The Saracens salary cap scandal and news that Manchester City allegedly breached UEFA’s financial fairplay rules have threatened the integrity of the clubs and the sports respectively.
But it should not come as a great surprise. Economic theory predicts that if the rewards are high enough, then there will always be those who are willing to take risks to circumvent the regulations.
In January Saracens, the reigning Premiership rugby champions, were handed a further 70-point deduction which will ensure they finish bottom of the table. The club were initially docked 35 points and fined £5.36 million for breaching the cap between 2016 and 2019 and were subsequently relegated after being unable to prove they could meet the £7 million cap on wages for this season.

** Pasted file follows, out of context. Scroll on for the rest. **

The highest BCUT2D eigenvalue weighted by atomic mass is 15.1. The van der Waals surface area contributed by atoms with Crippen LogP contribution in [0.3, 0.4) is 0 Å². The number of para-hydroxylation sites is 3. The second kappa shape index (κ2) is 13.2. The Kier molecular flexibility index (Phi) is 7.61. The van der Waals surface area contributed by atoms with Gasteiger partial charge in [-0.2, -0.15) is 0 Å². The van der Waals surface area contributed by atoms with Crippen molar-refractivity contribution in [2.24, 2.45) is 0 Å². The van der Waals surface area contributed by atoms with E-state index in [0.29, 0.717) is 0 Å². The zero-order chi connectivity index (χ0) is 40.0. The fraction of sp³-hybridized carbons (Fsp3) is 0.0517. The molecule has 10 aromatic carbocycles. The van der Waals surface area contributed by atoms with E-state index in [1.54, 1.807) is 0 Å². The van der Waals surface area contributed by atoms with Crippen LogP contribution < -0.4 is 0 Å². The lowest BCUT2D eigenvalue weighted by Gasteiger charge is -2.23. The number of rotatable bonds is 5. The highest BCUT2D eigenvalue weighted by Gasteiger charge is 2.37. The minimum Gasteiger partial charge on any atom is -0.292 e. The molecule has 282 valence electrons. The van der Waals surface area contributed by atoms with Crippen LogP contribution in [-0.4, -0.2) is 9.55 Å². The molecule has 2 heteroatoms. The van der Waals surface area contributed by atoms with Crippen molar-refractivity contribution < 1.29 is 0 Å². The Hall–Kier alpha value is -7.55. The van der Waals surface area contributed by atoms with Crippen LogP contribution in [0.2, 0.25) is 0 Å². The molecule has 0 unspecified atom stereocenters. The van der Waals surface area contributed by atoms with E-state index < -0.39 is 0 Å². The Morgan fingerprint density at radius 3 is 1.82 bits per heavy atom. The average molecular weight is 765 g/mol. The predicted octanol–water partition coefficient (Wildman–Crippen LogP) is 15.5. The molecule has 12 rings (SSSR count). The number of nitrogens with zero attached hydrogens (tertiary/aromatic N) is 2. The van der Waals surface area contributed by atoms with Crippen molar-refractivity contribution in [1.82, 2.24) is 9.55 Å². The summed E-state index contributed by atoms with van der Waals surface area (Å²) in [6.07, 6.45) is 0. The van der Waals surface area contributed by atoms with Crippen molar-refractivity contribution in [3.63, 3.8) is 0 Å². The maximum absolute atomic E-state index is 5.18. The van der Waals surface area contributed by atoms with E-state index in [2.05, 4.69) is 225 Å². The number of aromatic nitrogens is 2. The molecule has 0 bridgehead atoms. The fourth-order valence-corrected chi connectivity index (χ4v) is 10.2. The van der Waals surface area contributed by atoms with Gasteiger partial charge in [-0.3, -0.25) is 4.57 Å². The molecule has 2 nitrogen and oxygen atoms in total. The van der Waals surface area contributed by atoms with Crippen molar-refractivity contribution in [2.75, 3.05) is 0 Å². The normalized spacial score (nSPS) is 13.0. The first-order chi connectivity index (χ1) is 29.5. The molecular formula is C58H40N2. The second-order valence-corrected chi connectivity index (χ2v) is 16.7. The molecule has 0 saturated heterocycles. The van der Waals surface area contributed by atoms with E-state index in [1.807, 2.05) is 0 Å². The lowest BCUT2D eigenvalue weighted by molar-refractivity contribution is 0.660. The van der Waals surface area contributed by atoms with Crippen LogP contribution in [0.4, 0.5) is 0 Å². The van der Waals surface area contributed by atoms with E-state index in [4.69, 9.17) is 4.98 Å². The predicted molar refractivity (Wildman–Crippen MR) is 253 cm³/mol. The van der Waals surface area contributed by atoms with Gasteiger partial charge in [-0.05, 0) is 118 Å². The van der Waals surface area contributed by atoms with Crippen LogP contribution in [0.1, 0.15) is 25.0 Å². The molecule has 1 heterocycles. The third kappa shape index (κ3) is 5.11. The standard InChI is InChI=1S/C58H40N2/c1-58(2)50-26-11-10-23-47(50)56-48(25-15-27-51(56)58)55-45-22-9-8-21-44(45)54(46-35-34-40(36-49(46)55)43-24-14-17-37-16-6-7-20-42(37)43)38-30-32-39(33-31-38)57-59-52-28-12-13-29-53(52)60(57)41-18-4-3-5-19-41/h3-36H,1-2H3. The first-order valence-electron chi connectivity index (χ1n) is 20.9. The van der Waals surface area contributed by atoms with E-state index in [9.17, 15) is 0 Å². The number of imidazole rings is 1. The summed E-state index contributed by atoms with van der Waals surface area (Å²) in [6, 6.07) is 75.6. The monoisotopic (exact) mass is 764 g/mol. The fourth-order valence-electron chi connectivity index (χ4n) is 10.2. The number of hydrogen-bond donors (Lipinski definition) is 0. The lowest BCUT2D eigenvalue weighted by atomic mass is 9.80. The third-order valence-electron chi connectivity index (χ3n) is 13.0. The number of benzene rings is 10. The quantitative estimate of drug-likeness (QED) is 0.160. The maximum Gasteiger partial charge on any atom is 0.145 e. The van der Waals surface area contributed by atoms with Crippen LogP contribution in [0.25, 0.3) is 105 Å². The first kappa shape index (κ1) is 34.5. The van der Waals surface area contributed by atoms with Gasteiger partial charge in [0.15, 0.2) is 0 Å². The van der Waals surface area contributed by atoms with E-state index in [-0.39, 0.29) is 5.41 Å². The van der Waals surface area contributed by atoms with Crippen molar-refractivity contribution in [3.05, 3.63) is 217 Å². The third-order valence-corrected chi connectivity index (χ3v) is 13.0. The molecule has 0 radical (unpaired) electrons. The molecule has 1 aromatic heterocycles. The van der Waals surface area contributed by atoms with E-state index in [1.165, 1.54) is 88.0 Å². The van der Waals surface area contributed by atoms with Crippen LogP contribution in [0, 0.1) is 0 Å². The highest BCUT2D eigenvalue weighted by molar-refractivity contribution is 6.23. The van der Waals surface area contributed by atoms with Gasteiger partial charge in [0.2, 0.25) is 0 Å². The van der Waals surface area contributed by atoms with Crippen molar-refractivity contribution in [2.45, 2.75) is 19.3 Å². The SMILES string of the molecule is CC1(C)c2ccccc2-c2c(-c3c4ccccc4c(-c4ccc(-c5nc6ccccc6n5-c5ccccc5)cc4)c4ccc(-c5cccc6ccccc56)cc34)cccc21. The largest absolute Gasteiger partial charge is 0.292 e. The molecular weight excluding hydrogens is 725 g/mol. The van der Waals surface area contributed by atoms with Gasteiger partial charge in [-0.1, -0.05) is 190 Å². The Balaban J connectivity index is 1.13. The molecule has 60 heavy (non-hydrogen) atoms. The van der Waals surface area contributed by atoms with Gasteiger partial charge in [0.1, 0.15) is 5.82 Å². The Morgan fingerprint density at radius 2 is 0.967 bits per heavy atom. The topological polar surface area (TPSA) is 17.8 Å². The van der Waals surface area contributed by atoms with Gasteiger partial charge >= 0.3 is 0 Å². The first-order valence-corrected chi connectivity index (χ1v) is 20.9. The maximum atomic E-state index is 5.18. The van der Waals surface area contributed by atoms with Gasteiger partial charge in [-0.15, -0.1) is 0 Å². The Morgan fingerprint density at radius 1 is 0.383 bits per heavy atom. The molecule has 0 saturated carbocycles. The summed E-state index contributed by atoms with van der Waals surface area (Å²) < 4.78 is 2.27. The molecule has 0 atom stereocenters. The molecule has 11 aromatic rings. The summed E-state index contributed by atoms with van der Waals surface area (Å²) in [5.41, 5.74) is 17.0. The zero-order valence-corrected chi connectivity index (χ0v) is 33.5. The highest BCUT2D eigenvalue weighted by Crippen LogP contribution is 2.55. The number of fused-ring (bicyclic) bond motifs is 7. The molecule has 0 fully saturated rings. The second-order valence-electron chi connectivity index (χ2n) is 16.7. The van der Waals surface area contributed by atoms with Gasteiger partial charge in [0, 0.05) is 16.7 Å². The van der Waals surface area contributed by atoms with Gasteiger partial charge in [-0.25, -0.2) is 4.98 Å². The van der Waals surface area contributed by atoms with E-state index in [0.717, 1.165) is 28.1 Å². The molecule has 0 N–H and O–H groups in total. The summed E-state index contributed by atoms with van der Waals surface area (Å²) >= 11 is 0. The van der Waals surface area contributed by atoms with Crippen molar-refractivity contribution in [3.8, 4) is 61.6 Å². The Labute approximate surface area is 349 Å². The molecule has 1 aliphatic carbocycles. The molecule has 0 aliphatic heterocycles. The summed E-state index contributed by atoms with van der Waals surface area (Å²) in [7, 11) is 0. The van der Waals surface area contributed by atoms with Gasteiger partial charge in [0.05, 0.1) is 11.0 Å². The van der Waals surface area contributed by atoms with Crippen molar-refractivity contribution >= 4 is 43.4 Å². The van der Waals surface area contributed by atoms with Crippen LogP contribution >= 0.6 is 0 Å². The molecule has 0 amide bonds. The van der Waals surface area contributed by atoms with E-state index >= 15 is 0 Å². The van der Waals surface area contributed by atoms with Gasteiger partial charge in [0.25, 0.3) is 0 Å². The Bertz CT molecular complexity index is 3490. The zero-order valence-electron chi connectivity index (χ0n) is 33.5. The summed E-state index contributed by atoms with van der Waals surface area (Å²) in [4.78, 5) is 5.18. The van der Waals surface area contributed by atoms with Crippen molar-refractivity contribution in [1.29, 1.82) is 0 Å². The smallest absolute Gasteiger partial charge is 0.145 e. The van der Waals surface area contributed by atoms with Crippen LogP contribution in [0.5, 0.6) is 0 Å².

In the world of football, Manchester City could face sanctions in the Premier League, potentially being docked points, for the similar alleged Financial Fair Play breaches that resulted in UEFA imposing a two-year ban from the Champions League and €30 million fine (the club is appealing the ruling).
Sports teams have always been deeply embedded in social and cultural life. But the perceived economic role of sports teams, and their economic analysis, is a more recent development in the UK...
Professor Paul Downward, a Professor of Economics in the School of Sport, Exercise and Health Sciences, discusses how the Manchester City news and the Saracens scandal are examples of economic theory in action in the Conversation.